Last week, I saw a picture online of a woman in a bikini and a woman in traditional Islamic dress. They were both looking at each other in disgust over the other’s clothing. Both of them were repulsed by how much a male-dominated culture dictated what the other wore.
I have seen many of these arguments emerge since France’s decision to outlaw any kind of face veil. This includes the hijab, a full body garment with a slit in the face for the eyes, as well as the burqa, which has a mesh screen over the face, making the woman impossible to see from the outside.
While Italy had a preexisting law stating that facial coverage was not allowed for security reasons, France was the first country to specifically target Muslim women.
Women who refuse to comply with the ban may be fined up to $215 and risk the embarrassing public removal of their clothing.
Some Westerners, even feminists, were excited about this new law. This is largely because we misunderstand the reasons for covering oneself in public.
In our society, women are told to dress to impress. I think we all know we are not trying to impress our girlfriends but men.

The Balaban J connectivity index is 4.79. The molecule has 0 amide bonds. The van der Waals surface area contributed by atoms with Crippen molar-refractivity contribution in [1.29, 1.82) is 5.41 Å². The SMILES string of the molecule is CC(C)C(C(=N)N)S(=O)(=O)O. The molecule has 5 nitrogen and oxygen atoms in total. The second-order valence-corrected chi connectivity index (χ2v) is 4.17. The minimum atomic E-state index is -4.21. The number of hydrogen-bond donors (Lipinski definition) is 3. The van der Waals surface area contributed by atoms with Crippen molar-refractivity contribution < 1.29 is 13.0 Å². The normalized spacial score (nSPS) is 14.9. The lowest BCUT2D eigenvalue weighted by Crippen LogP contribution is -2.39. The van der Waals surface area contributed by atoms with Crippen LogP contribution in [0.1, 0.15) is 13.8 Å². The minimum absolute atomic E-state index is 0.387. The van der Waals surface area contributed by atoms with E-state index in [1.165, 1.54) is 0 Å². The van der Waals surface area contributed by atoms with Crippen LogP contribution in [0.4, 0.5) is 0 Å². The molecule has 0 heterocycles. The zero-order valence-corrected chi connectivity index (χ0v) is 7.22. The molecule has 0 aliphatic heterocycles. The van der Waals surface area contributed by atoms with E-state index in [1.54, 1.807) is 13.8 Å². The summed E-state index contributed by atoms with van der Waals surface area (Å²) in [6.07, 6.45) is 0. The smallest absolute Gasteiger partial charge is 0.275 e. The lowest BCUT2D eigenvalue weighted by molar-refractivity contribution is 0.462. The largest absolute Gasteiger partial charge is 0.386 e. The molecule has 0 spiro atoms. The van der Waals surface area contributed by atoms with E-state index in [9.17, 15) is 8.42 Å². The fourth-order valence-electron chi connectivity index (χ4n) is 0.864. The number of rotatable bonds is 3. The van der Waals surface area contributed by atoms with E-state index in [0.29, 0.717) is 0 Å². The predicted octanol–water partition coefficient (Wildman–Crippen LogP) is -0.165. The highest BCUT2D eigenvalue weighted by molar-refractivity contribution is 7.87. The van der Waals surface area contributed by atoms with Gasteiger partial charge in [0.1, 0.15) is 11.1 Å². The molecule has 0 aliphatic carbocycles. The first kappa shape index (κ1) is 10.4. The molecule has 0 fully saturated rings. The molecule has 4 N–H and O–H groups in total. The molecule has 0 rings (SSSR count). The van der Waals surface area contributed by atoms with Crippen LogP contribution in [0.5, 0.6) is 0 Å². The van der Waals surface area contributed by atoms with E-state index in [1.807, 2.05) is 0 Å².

Our ideas of beauty come directly from what we think men find appealing in a woman.
So, when we look at a Muslim woman with her body, or at least her air and her arms covered, we assume that she is being suppressed in some way.
While I am not trying to say that this is not perhaps true in some cases, there is a much more delicate understanding of foreign gender constructs that gets lost in quick judgment.
In Massachusetts, I had a dear friend who chose to wear a hijab.
When I asked her why she did so, she told me it had nothing to do with protecting herself from the wandering eyes of men that she did not trust. Rather than being a superimposed rule, it was a personal choice to protect her modesty—not a means of male control.
In the West, if we see a nun in public, we do not chastise her for covering her hair or her body. She is simply a holy woman, dressing in a way that she deems virtuous.
Why should it be different for a devout Muslim woman?
The reality is that there is not much of a difference in the reasons why these women highly value their modesty.
I think that there needs to be some greater effort, by feminists and by all people, to understand the way that gender constructs function in other parts of the world.
Ripping off someone’s hijab does nothing but humiliate and dehumanize them by assuming that they cannot make their own decisions.
Muslim women are not children. We cannot and should not force Western ideas of acceptable dress upon them.
The best way to be rid of the male-dominated ideas of both the bikini and the burqa is to allow a woman to choose what she is comfortable in.
There is nothing more powerful than the right to choose one’s own idea of beauty.